Events We Love: Japanese Tea Ceremonies at the Hammond Museum
The Japanese Tea Ceremony series at the Hammond Museum & Japanese Stroll Garden is a tradition originally pioneered by Natalie Hays Hammond in 1966, in an attempt to bring together the traditions of Eastern and Western culture in a single, beautiful garden setting. Located at 28 Deveau Road in North Salem, New York, the ceremonies take place in the Hammond Museum’s Ryu Sui Ken room on select Saturdays from 1 PM to 3 PM. The next two ceremony workshops are September 10 with Shoko Masuda and October 8 with Yasuko Hara.
Class fees for Museums members are $35 ($45 for non-members). According to the website:
“The Japanese Tea Ceremony, or Chanoyu, originated in 16th century Japan. This was a period of intense creative turmoil in Japan as trade opened up to new ideas from China, Korea and India. Chanoyu developed from Chinese styles of serving powered green tea, like Zen developed as a distillation of Chan Buddhism. Sen Rikyu was the master who perfected Chanoyu as the art form we see today.
“This class will teach you the basic principles of Japanese tea… It will also give you the experience of being a part of an art form that is intended to inculcate the Tea virtues of Harmony, Respect, Purity and Tranquility.”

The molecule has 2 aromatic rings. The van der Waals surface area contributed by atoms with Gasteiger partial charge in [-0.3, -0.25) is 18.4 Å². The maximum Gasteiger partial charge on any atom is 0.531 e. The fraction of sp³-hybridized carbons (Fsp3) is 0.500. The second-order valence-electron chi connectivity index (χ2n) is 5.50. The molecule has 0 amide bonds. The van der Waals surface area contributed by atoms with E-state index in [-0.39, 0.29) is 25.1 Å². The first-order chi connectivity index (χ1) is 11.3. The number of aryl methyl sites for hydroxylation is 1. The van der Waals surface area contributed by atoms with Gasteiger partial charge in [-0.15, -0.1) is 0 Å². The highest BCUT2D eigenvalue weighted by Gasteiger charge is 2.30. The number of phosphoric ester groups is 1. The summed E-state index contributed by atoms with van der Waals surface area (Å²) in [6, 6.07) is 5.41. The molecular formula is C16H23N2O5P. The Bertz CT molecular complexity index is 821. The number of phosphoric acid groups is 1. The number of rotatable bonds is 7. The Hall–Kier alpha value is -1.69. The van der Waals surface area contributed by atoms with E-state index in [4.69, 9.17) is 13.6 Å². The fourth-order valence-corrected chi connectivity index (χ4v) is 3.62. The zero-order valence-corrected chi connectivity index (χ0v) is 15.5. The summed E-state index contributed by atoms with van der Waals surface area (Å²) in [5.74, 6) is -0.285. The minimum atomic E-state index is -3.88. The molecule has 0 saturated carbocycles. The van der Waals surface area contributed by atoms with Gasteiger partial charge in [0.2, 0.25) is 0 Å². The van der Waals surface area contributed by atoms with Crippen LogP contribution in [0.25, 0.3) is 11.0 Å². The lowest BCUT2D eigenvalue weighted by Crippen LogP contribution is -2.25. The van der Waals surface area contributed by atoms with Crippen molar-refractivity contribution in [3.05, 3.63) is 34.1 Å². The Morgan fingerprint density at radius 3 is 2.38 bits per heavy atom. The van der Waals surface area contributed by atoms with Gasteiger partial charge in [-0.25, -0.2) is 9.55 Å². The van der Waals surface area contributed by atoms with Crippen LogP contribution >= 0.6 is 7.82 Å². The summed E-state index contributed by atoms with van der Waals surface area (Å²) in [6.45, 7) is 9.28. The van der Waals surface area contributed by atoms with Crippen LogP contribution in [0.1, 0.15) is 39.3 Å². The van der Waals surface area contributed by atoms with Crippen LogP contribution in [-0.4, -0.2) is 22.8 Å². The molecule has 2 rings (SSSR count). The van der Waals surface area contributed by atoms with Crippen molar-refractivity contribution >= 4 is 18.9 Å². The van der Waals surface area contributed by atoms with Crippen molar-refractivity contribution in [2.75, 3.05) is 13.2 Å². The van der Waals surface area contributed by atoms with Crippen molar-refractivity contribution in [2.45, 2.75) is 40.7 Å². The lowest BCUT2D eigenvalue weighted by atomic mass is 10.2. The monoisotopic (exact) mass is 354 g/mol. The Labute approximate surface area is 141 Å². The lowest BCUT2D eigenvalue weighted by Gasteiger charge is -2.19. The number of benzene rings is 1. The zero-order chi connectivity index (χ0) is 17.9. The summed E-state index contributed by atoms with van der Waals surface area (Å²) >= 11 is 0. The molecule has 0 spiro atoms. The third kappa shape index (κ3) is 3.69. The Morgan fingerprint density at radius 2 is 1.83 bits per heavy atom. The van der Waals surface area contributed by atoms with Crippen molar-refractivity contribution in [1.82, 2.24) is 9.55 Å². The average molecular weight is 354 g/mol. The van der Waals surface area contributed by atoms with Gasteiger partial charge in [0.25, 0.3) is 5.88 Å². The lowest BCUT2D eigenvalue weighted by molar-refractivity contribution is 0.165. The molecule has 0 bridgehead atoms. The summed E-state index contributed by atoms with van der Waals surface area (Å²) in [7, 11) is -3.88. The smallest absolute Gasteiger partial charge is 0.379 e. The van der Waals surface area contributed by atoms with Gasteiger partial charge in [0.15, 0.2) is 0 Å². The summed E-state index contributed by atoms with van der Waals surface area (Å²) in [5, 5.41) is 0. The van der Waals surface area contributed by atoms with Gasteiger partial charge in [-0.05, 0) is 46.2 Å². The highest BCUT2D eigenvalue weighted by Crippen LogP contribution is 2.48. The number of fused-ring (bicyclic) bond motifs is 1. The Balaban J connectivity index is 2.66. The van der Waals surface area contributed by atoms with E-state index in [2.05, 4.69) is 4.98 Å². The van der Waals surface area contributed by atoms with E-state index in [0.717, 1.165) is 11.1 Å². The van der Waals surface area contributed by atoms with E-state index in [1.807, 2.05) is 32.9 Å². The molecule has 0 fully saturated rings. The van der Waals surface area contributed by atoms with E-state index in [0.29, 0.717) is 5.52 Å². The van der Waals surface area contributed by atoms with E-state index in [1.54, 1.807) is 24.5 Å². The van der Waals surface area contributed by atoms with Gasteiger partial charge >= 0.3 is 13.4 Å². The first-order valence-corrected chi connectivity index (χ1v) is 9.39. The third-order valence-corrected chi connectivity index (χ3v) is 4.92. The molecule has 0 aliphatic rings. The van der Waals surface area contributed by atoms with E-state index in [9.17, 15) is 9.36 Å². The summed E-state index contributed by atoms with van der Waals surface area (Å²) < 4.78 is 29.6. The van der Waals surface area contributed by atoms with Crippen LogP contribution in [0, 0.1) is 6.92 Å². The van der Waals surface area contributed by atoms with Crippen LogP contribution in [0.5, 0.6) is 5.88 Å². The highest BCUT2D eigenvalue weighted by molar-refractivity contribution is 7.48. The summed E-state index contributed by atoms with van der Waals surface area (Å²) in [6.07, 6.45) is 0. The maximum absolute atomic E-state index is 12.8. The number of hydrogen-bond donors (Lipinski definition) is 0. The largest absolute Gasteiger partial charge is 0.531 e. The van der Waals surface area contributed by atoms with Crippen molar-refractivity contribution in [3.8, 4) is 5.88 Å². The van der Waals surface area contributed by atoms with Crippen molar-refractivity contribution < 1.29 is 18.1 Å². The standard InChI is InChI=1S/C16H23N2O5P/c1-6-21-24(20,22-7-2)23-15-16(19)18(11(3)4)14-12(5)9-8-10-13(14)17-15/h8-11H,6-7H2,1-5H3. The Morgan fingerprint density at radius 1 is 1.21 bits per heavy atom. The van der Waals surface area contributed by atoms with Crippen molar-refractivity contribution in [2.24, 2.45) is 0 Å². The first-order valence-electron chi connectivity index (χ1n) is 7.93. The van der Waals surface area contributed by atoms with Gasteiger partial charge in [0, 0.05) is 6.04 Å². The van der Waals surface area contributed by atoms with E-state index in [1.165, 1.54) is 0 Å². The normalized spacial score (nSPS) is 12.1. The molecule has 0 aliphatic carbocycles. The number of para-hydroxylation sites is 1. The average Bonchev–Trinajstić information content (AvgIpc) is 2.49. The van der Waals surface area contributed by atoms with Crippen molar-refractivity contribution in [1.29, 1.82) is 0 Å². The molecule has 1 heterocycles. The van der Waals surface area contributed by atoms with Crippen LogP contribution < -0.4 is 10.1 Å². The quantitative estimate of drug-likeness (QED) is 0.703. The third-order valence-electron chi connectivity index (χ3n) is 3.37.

The basic idea of chanoyu is to invite guests and enjoy a get-together for tea. The garden is beautifully trimmed and swept. The tea room is simple, yet artistically decorated. Burning incense adds fragrance to the flowers which are beautifully arranged. Here you can enjoy quietness and share friendship. Forgetting the harshness of life outside, one can enjoy the refreshing aroma of powdered green tea.
This class will teach you the basic principles of Japanese tea and its practice of being a perfect guest inside the Japanese Tea Room setting at the Hammond Museum’s Tea Room. It will also give you the experience of being a part of an art form that is intended to inculcate the Tea virtues of Harmony, Respect, Purity and Tranquility.”
For more information or to register for the workshop online, visit the museum’s website.